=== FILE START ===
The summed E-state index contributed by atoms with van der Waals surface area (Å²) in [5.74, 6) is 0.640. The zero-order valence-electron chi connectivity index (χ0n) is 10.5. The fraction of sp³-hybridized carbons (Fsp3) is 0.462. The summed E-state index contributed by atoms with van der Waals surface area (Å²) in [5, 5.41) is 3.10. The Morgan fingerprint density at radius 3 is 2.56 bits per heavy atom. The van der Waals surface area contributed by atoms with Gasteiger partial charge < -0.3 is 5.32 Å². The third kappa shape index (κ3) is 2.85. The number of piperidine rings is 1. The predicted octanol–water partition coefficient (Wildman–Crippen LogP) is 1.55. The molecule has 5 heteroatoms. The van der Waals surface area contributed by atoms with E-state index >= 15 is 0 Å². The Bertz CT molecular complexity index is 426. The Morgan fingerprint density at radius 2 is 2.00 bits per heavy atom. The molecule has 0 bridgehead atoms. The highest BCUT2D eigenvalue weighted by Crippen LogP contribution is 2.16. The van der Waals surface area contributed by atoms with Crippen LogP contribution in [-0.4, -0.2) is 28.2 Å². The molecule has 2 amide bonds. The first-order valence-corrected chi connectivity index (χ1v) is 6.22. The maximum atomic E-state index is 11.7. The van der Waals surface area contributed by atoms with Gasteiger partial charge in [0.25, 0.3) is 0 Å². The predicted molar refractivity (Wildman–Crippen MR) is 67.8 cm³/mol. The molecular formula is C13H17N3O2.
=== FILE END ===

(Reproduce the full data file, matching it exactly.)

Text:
The summed E-state index contributed by atoms with van der Waals surface area (Å²) in [5.74, 6) is 0.640. The zero-order valence-electron chi connectivity index (χ0n) is 10.5. The fraction of sp³-hybridized carbons (Fsp3) is 0.462. The summed E-state index contributed by atoms with van der Waals surface area (Å²) in [5, 5.41) is 3.10. The Morgan fingerprint density at radius 3 is 2.56 bits per heavy atom. The van der Waals surface area contributed by atoms with Gasteiger partial charge < -0.3 is 5.32 Å². The third kappa shape index (κ3) is 2.85. The number of piperidine rings is 1. The predicted octanol–water partition coefficient (Wildman–Crippen LogP) is 1.55. The molecule has 5 heteroatoms. The van der Waals surface area contributed by atoms with E-state index >= 15 is 0 Å². The Bertz CT molecular complexity index is 426. The Morgan fingerprint density at radius 2 is 2.00 bits per heavy atom. The molecule has 0 bridgehead atoms. The highest BCUT2D eigenvalue weighted by Crippen LogP contribution is 2.16. The van der Waals surface area contributed by atoms with Crippen LogP contribution in [-0.4, -0.2) is 28.2 Å². The molecule has 2 amide bonds. The first-order valence-corrected chi connectivity index (χ1v) is 6.22. The maximum atomic E-state index is 11.7. The van der Waals surface area contributed by atoms with Gasteiger partial charge in [0.25, 0.3) is 0 Å². The predicted molar refractivity (Wildman–Crippen MR) is 67.8 cm³/mol. The molecular formula is C13H17N3O2.